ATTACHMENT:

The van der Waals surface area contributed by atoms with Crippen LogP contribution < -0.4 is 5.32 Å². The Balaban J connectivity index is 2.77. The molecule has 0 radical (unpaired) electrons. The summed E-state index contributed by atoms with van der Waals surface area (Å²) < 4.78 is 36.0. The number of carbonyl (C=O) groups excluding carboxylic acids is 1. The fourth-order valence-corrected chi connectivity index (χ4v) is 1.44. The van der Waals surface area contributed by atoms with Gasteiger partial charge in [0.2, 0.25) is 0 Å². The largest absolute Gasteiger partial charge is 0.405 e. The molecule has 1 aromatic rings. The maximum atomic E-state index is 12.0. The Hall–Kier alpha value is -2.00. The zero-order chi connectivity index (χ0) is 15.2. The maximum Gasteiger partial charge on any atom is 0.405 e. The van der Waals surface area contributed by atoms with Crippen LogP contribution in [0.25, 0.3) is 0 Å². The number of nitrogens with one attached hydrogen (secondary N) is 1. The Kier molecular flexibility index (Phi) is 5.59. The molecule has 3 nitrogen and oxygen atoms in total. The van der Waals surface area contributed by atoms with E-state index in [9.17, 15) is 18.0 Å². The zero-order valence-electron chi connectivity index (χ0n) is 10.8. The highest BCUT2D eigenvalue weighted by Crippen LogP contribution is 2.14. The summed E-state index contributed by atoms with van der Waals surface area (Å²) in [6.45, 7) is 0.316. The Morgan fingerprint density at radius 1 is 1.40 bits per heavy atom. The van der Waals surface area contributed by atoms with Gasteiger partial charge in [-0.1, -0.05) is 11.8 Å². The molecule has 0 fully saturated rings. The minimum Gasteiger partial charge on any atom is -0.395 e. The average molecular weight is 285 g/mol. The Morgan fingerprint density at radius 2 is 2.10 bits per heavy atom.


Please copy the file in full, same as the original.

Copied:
The van der Waals surface area contributed by atoms with Crippen LogP contribution < -0.4 is 5.32 Å². The Balaban J connectivity index is 2.77. The molecule has 0 radical (unpaired) electrons. The summed E-state index contributed by atoms with van der Waals surface area (Å²) < 4.78 is 36.0. The number of carbonyl (C=O) groups excluding carboxylic acids is 1. The fourth-order valence-corrected chi connectivity index (χ4v) is 1.44. The van der Waals surface area contributed by atoms with Gasteiger partial charge in [0.2, 0.25) is 0 Å². The largest absolute Gasteiger partial charge is 0.405 e. The molecule has 1 aromatic rings. The maximum atomic E-state index is 12.0. The Hall–Kier alpha value is -2.00. The zero-order chi connectivity index (χ0) is 15.2. The maximum Gasteiger partial charge on any atom is 0.405 e. The van der Waals surface area contributed by atoms with Crippen LogP contribution in [0.25, 0.3) is 0 Å². The number of nitrogens with one attached hydrogen (secondary N) is 1. The Kier molecular flexibility index (Phi) is 5.59. The molecule has 3 nitrogen and oxygen atoms in total. The van der Waals surface area contributed by atoms with E-state index in [9.17, 15) is 18.0 Å². The zero-order valence-electron chi connectivity index (χ0n) is 10.8. The highest BCUT2D eigenvalue weighted by Crippen LogP contribution is 2.14. The summed E-state index contributed by atoms with van der Waals surface area (Å²) in [6.45, 7) is 0.316. The Morgan fingerprint density at radius 1 is 1.40 bits per heavy atom. The van der Waals surface area contributed by atoms with Gasteiger partial charge in [-0.1, -0.05) is 11.8 Å². The molecule has 0 fully saturated rings. The minimum Gasteiger partial charge on any atom is -0.395 e. The average molecular weight is 285 g/mol. The Morgan fingerprint density at radius 2 is 2.10 bits per heavy atom.